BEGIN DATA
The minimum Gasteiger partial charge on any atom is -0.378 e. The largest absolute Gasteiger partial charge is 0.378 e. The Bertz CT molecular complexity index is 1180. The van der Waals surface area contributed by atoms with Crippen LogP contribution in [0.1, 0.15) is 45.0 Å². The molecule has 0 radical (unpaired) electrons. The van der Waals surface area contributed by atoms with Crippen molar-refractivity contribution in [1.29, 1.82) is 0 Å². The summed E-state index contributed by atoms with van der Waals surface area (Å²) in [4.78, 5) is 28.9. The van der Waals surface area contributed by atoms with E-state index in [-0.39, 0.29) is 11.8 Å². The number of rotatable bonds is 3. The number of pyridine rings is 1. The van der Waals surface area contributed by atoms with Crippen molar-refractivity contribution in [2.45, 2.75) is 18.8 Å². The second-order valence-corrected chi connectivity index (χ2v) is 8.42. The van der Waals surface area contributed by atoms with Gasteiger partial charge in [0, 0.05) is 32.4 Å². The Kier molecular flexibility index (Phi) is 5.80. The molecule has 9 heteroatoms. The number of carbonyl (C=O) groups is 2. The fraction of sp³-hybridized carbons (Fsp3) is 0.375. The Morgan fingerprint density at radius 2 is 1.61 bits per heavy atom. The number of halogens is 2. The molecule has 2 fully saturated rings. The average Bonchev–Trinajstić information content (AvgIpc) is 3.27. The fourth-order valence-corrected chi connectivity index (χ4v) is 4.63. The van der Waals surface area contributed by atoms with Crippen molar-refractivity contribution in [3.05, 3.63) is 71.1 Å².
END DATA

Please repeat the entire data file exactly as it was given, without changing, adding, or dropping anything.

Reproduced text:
The minimum Gasteiger partial charge on any atom is -0.378 e. The largest absolute Gasteiger partial charge is 0.378 e. The Bertz CT molecular complexity index is 1180. The van der Waals surface area contributed by atoms with Crippen LogP contribution in [0.1, 0.15) is 45.0 Å². The molecule has 0 radical (unpaired) electrons. The van der Waals surface area contributed by atoms with Crippen molar-refractivity contribution in [1.29, 1.82) is 0 Å². The summed E-state index contributed by atoms with van der Waals surface area (Å²) in [4.78, 5) is 28.9. The van der Waals surface area contributed by atoms with E-state index in [-0.39, 0.29) is 11.8 Å². The number of rotatable bonds is 3. The number of pyridine rings is 1. The van der Waals surface area contributed by atoms with Crippen molar-refractivity contribution in [2.45, 2.75) is 18.8 Å². The second-order valence-corrected chi connectivity index (χ2v) is 8.42. The van der Waals surface area contributed by atoms with Gasteiger partial charge in [0, 0.05) is 32.4 Å². The Kier molecular flexibility index (Phi) is 5.80. The molecule has 9 heteroatoms. The number of carbonyl (C=O) groups is 2. The fraction of sp³-hybridized carbons (Fsp3) is 0.375. The Morgan fingerprint density at radius 2 is 1.61 bits per heavy atom. The number of halogens is 2. The molecule has 2 fully saturated rings. The average Bonchev–Trinajstić information content (AvgIpc) is 3.27. The fourth-order valence-corrected chi connectivity index (χ4v) is 4.63. The van der Waals surface area contributed by atoms with Crippen molar-refractivity contribution in [3.05, 3.63) is 71.1 Å².